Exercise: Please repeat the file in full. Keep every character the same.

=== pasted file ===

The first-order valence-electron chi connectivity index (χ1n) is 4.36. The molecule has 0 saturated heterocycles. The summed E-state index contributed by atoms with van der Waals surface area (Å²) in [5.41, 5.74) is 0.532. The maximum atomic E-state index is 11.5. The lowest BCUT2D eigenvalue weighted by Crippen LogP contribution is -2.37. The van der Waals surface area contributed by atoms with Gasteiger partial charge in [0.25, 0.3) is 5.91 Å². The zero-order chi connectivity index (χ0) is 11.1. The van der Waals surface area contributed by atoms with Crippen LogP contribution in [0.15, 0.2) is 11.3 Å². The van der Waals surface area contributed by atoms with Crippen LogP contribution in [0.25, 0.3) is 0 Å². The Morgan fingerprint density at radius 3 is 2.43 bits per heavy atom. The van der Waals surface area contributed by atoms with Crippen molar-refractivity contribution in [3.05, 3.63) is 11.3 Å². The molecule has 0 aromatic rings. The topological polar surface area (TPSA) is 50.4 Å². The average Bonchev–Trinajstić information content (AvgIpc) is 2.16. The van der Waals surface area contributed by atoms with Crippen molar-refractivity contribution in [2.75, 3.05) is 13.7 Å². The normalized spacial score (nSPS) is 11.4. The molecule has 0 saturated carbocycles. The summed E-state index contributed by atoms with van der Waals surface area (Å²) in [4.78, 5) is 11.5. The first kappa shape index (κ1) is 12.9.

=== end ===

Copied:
The first-order valence-electron chi connectivity index (χ1n) is 4.36. The molecule has 0 saturated heterocycles. The summed E-state index contributed by atoms with van der Waals surface area (Å²) in [5.41, 5.74) is 0.532. The maximum atomic E-state index is 11.5. The lowest BCUT2D eigenvalue weighted by Crippen LogP contribution is -2.37. The van der Waals surface area contributed by atoms with Gasteiger partial charge in [0.25, 0.3) is 5.91 Å². The zero-order chi connectivity index (χ0) is 11.1. The van der Waals surface area contributed by atoms with Crippen LogP contribution in [0.15, 0.2) is 11.3 Å². The van der Waals surface area contributed by atoms with Crippen LogP contribution in [0.25, 0.3) is 0 Å². The Morgan fingerprint density at radius 3 is 2.43 bits per heavy atom. The van der Waals surface area contributed by atoms with Crippen molar-refractivity contribution in [3.05, 3.63) is 11.3 Å². The molecule has 0 aromatic rings. The topological polar surface area (TPSA) is 50.4 Å². The average Bonchev–Trinajstić information content (AvgIpc) is 2.16. The van der Waals surface area contributed by atoms with Crippen molar-refractivity contribution in [2.75, 3.05) is 13.7 Å². The normalized spacial score (nSPS) is 11.4. The molecule has 0 saturated carbocycles. The summed E-state index contributed by atoms with van der Waals surface area (Å²) in [4.78, 5) is 11.5. The first kappa shape index (κ1) is 12.9.